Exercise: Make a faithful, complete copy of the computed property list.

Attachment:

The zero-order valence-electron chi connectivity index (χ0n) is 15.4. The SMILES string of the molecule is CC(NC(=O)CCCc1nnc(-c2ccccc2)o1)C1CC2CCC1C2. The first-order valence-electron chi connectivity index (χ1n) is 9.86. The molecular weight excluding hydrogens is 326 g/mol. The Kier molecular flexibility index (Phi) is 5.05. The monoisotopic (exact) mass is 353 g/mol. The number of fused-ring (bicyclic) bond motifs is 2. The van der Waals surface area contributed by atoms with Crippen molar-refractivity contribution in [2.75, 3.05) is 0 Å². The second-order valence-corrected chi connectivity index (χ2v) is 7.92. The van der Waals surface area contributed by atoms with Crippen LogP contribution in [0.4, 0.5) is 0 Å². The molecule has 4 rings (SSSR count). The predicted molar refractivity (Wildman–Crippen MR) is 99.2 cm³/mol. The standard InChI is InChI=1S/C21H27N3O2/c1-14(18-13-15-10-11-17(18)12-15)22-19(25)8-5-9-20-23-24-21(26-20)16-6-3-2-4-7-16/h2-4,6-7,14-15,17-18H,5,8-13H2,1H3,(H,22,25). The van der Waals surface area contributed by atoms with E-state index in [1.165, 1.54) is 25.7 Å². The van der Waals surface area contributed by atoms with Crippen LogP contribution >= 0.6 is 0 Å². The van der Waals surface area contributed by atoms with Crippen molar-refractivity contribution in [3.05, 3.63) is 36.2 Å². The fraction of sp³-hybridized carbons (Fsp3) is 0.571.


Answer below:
The zero-order valence-electron chi connectivity index (χ0n) is 15.4. The SMILES string of the molecule is CC(NC(=O)CCCc1nnc(-c2ccccc2)o1)C1CC2CCC1C2. The first-order valence-electron chi connectivity index (χ1n) is 9.86. The molecular weight excluding hydrogens is 326 g/mol. The Kier molecular flexibility index (Phi) is 5.05. The monoisotopic (exact) mass is 353 g/mol. The number of fused-ring (bicyclic) bond motifs is 2. The van der Waals surface area contributed by atoms with Crippen molar-refractivity contribution in [2.75, 3.05) is 0 Å². The second-order valence-corrected chi connectivity index (χ2v) is 7.92. The van der Waals surface area contributed by atoms with Crippen LogP contribution in [0.4, 0.5) is 0 Å². The molecule has 4 rings (SSSR count). The predicted molar refractivity (Wildman–Crippen MR) is 99.2 cm³/mol. The standard InChI is InChI=1S/C21H27N3O2/c1-14(18-13-15-10-11-17(18)12-15)22-19(25)8-5-9-20-23-24-21(26-20)16-6-3-2-4-7-16/h2-4,6-7,14-15,17-18H,5,8-13H2,1H3,(H,22,25). The van der Waals surface area contributed by atoms with E-state index in [1.165, 1.54) is 25.7 Å². The van der Waals surface area contributed by atoms with Crippen LogP contribution >= 0.6 is 0 Å². The van der Waals surface area contributed by atoms with Crippen molar-refractivity contribution in [3.05, 3.63) is 36.2 Å². The fraction of sp³-hybridized carbons (Fsp3) is 0.571.